A Peek inside Lichtenstein’s Head

Residents and visitors to London are fortunate — they are bombarded by the rich sights, sounds and smells of one of the world’s great cities. One such sight is Tate Modern, ex-power station, now iconic home to some really good art. In fact, they’re hosting what promises to be a great exhibit soon — a retrospective of Roy Lichtenstein from February 21 to May 27.

[div class=attrib]From the Telegraph:[end-div]

Black paintwork, white brickwork, in tree-lined Greenwich Village. We’re spitting distance from Bleecker, whose elongated vowels once made music for Simon and Garfunkel and Steely Dan. When the floodwaters of the nearby Hudson inched upward and east during Hurricane Sandy, they ceased their creep yards from the steps outside.

Inside are the wood floors and fireplace of the area’s typical brownstone, but the cosy effect ends when an alcove ‘bookcase’ turns revolving door, stairway leading downwards. It’s straight from the pages of Agatha Christie, even Indiana Jones.

This is one of two entries (the other far less thrilling) to the cavernous room beneath that was once Roy Lichtenstein’s studio. The house above was used as a bolthole for visiting friends and family, ensuring he could work undisturbed, day in, day out. His watch was rigorous: 10 to 6, with 90 minutes for lunch.

The building is now home to the Lichtenstein Foundation, where every reference to his work, even wrapping paper, is assiduously filed away alongside the artist’s sketchbooks, scrapbooks and working materials. The studio is set up as it was when he was alive. Charts by the sink show dots and lines in every size, colour and combination. The walls have wooden racks designed to tip forward, preventing paint drip. One of his vast murals still hangs there – an incongruous combination of Etruscan meets Henry Moore meets a slice of Swiss cheese.

Aside a scalpel-scored table worktable stands the paint-splattered stool at which the artist whilst drafting and redrafting his compositions. And this is the thing about Lichtenstein. His finished works look so effortless, so without their maker’s mark that we rarely think of the hours, methods and materials that went into their producing. He sought to erase all trace of the selective artist engaged in difficult work. He is as apt to slip through our pressing fingers, as one observer put it, as drops of liquid mercury.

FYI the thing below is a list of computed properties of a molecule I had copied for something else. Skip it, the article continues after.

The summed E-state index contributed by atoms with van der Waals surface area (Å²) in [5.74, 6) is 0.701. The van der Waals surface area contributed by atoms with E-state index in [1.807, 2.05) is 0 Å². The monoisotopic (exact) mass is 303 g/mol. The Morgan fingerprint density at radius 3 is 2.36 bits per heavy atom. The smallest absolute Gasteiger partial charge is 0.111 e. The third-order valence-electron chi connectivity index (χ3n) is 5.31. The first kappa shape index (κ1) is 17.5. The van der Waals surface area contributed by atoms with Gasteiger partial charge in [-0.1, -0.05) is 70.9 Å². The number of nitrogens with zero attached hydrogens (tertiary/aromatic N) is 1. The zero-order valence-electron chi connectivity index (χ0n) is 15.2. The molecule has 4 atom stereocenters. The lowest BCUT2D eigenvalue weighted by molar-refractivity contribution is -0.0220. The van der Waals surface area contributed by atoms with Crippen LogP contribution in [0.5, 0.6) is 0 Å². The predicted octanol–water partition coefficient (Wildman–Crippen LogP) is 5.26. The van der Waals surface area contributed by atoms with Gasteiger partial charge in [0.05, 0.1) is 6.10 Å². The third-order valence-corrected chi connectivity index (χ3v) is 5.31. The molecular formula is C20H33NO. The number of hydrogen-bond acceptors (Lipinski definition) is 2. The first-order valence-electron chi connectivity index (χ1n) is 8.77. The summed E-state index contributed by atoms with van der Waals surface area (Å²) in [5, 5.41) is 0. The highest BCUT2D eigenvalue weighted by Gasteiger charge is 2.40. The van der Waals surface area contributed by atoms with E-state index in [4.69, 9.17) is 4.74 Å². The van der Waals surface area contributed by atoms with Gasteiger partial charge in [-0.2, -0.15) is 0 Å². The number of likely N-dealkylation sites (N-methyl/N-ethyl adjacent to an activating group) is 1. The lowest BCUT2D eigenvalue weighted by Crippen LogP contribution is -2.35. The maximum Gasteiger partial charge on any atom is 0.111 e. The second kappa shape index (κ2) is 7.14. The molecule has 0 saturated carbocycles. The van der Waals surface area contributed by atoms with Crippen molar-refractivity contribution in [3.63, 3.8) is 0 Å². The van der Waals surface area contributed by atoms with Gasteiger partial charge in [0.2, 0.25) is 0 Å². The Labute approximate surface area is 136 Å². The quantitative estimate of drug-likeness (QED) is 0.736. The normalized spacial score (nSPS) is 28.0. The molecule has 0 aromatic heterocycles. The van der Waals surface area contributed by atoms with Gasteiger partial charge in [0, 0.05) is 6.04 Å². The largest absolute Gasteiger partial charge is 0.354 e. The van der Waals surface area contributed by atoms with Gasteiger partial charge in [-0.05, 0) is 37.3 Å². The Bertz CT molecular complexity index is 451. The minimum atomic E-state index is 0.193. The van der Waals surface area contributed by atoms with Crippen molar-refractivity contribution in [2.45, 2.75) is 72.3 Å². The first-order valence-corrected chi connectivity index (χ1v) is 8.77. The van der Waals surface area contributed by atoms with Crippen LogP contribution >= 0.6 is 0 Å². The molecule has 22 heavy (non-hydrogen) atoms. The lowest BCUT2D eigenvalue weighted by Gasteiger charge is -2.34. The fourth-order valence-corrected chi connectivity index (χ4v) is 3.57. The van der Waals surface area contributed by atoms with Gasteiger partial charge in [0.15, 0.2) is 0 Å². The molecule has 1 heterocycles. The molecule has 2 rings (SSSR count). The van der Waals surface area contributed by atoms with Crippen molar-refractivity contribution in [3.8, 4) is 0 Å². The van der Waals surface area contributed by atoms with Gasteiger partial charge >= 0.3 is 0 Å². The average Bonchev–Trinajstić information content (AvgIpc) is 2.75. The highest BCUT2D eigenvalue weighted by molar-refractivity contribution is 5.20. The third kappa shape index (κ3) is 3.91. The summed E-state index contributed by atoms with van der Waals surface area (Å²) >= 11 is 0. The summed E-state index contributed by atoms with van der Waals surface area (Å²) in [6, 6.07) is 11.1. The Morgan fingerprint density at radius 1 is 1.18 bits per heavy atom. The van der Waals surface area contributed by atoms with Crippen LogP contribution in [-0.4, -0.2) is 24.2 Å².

Roy Fox Lichtenstein had a long, uncommonly successful career, even if he did spend most of it in his studio rather than out basking in its rewards. With a retrospective of his work – the first since his death from pneumonia in 1997 aged 73 – opening at the Tate this month, comes the chance to assess the painterly approach behind the Pop inspired sheen, and it isn’t so hands-off after all.

Lichtenstein, born and raised in 1930s Manhattan, began his creative career at a time when Abstract Expressionism reigned supreme, emotional work predicated on a belief that each work is impossible to repeat. Artists sought to impress upon their public a unique signature that would reveal their inner sensibility. Brushwork, the hand-drawn line – these were the lauded aim.

Now, exiting the woodwork, were artists like Claes Oldenburg and Andy Warhol, using banal subjects to skewer such bloated clichés. The Pop crew drew plugs, step-on trash cans, dollar bills and Don Draper’s fizzy saviour, Alka Seltzer. But while most still used a grainy, obviously hand-drawn hatching or line to convey realism, Lichtenstein went a step further.

“I’d always wanted to know the difference between a mark that was art and one that wasn’t” he said, “so l chose among the crudest types of illustration – product packaging, mail order catalogues.” It provided the type of drawing that was most opposite individual expression and its lack of nuance appealed greatly. “I don’t care what a cup of coffee looks like” he said. “I only care about how it’s drawn.”

[div class=attrib]Read the entire article after the jump.[end-div]

[div class=attrib]Image: Ohhh…Alright… by Roy Lichtenstein, 1964. Courtesy of Roy Lichtenstein Foundation / Wikipedia.[end-div]